• Make sure that you have switched off your mobile phone for the time you will be meditating so that you won’t be disturbed by anybody. This can be really helpful whilst you first start to establish your practice. See it as switching off from the outside world whilst practising your meditation.
  • Try and pick a spot that is not too close to electrical appliances such as tv’s, microwaves, internet wifi routers and fridges/freezers. These kind of appliances can prevent us from really settling deeply into our meditation. Older style radiators can also have this effect.
  • Where possible, switch off your wifi and switch your phone to ‘airplane mode’ whilst meditating. Both of these things have an impact on your environment and as such will have an impact upon you which you may or may not notice. You will find this particularly helpful once you start to develop deeper concentration and a calmer mind.
  • More on this in a further lesson


2. What position should I meditate in?

If you can, you should aim to sit cross-legged with no back support. It may take some weeks or even months before this becomes comfortable but if you can start like this, this is how you should continue.

It is better to use a back rest or support than sit in a chair, unless you are suffering from physical injury to the legs, feet or hips, in which case a chair is preferable.

You should not expect to make much progress with real meditation by lying down. The energy of the spine that supports our mental energy is at its weakest in a prone position and so we are more likely to drop into a trance than establish real mental energy and clarity. However, when you are exhausted from time to time it is OK to do your meditation lying down. But don’t make a habit of it or your body’s energy will not open up.

There is a very effective resting position that you can use at any point during a cross-legged sit that will ease any physical discomfort without disrupting your meditation. Simply place your feet flat on the ground with your knees up. Wrap your arms around your knees with the knees resting in the crease of your elbows and hold one wrist in the other hand. In this position you can rest your back, legs and shoulders without disrupting your meditation. You can sit in this position for five minutes or so to rest your legs during your meditation while you are getting used to sitting cross-legged.


3. When should I sit?

Try to find a regular time to sit, and fit it into your daily schedule depending upon your nature and your commitments.

Morning or evening?

Morning is a good time to work with the deeper unconscious content of the mind that surfaces in the night during sleep. As you awaken with your mind clear from its normal daily concerns. The challenge is that you may still be sleepy, but stick at it and you will start your day with a clear and bright mind.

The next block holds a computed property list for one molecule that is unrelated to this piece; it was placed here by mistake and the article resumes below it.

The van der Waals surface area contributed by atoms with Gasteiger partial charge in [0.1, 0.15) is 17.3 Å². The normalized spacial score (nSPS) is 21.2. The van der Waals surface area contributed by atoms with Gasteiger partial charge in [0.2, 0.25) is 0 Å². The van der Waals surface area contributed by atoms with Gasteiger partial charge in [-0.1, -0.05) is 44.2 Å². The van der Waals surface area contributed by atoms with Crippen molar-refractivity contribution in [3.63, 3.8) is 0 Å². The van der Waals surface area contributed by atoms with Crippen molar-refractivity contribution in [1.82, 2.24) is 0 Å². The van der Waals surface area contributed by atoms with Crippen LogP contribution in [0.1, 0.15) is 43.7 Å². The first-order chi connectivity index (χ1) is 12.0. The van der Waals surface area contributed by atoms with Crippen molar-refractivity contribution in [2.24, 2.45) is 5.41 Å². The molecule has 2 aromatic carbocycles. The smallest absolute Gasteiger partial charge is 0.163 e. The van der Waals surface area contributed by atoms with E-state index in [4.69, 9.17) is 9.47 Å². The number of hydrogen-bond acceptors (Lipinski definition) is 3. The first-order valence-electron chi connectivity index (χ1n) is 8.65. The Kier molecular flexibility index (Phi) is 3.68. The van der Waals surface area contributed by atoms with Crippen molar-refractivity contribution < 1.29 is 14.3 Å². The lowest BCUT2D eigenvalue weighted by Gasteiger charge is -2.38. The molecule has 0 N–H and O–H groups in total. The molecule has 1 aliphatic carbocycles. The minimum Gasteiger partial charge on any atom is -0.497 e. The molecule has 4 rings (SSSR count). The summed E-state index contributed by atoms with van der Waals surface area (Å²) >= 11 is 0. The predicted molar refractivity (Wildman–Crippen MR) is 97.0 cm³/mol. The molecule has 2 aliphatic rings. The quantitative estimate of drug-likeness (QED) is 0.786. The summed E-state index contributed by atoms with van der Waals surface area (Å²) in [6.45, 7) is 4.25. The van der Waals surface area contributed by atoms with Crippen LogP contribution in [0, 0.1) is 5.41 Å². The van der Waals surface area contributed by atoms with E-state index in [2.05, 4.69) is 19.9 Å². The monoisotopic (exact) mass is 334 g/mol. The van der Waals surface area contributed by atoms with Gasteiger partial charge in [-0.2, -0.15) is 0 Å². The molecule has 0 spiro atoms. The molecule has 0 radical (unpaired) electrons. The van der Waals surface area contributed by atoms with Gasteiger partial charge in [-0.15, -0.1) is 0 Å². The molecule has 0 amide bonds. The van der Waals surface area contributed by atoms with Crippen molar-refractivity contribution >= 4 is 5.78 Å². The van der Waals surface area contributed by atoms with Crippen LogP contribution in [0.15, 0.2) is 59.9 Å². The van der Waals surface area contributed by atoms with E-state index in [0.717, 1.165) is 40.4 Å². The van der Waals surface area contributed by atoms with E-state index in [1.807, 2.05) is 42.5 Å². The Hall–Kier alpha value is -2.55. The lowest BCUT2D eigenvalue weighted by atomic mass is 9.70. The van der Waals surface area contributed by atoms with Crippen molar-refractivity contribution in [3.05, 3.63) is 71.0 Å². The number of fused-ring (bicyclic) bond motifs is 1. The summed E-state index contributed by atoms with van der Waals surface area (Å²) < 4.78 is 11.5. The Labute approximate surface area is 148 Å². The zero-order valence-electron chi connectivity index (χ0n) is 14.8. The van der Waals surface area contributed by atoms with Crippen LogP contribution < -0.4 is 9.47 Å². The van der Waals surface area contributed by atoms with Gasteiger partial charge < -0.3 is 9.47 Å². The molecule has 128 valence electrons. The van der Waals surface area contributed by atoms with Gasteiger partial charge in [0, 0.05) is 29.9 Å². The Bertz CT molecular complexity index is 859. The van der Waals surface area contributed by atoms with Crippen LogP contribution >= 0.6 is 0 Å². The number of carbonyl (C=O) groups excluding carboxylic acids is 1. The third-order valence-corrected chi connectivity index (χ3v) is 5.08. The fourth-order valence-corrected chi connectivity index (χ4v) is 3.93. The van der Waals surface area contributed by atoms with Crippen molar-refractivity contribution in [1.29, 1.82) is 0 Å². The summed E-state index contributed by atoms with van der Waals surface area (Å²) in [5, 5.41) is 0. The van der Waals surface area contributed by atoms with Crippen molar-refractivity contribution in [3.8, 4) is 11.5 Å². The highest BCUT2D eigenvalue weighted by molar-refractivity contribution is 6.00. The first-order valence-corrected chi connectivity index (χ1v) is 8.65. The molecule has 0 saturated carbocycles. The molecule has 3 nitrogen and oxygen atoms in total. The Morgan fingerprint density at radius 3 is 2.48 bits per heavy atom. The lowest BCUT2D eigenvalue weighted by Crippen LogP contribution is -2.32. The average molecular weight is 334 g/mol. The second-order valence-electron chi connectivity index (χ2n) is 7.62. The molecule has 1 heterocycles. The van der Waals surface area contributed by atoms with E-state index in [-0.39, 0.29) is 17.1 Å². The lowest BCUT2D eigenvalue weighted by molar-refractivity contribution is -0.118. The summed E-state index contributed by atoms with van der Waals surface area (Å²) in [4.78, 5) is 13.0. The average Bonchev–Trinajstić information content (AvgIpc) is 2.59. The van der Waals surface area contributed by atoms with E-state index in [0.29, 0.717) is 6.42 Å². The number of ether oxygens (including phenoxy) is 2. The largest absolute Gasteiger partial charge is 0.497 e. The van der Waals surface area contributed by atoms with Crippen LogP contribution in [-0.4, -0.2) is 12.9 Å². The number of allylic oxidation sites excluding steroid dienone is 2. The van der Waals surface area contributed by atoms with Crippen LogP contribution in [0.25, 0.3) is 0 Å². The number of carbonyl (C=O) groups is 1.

Evening; once you have relaxed and gathered yourself from the demands of the day, evening meditation gives you the chance to unwind, process and release the accumulated stress, agitation and misorganised energy you may have accumulated during the day. The challenge will be to let go the things running around in your mind and actually get concentrated. The reward is going to bed relaxed with a clear mind.


4. How should I prepare for my meditation?

If you are sitting first thing it is often very useful to sit straight up in bed a few minutes after waking and go directly into your meditation. If you are too sleepy to progress from this basis, get up, splash some water on your face and brush your teeth. But during the week try to do your meditation before actively starting your day. At weekends you may like to take more time over it. Make a note if you find that once you have got up you do not feel like settling into your meditation but instead just want to get on with your day. This is why it is good to meditate before you do anything else.

If you have had a busy day and wish to meditate in the evening, relax and unwind for a while, or take some gentle exercise like a walk or some easy stretching. If you feel drowsy take a shower first, then meditate. You can also prepare yourself for bed so that you can go straight to sleep after your meditation.


5. How long should I sit for?

This depends upon you. Sometimes you will want to sit just long enough to get deeply relaxed and feel still. At other times you might like to challenge yourself to sit for longer. Some of you will find it harder to restrain the mind, others harder to restrain the body. But like getting fit, our capacity increases over time as we gradually extend the duration of our meditation.

Following the guided meditation instructions each week will help gradually develop your capacity to sit for longer periods of time. You can of course decide to follow the audio instructions for a few days, and then try meditating without them for a longer time and see how you get on.

Be aware not to sit so long that your concentration has gone and you are drifting into a sleepy trance, or that you are really struggling with your body. Build it up gradually.

Be aware that less than 10 or 12 minutes of practice will not really start to build your mental fitness and concentration levels. You should be aiming to sit a minimum of 15 minutes a day.


OK. I hope that is helpful to you.

Happy Meditating…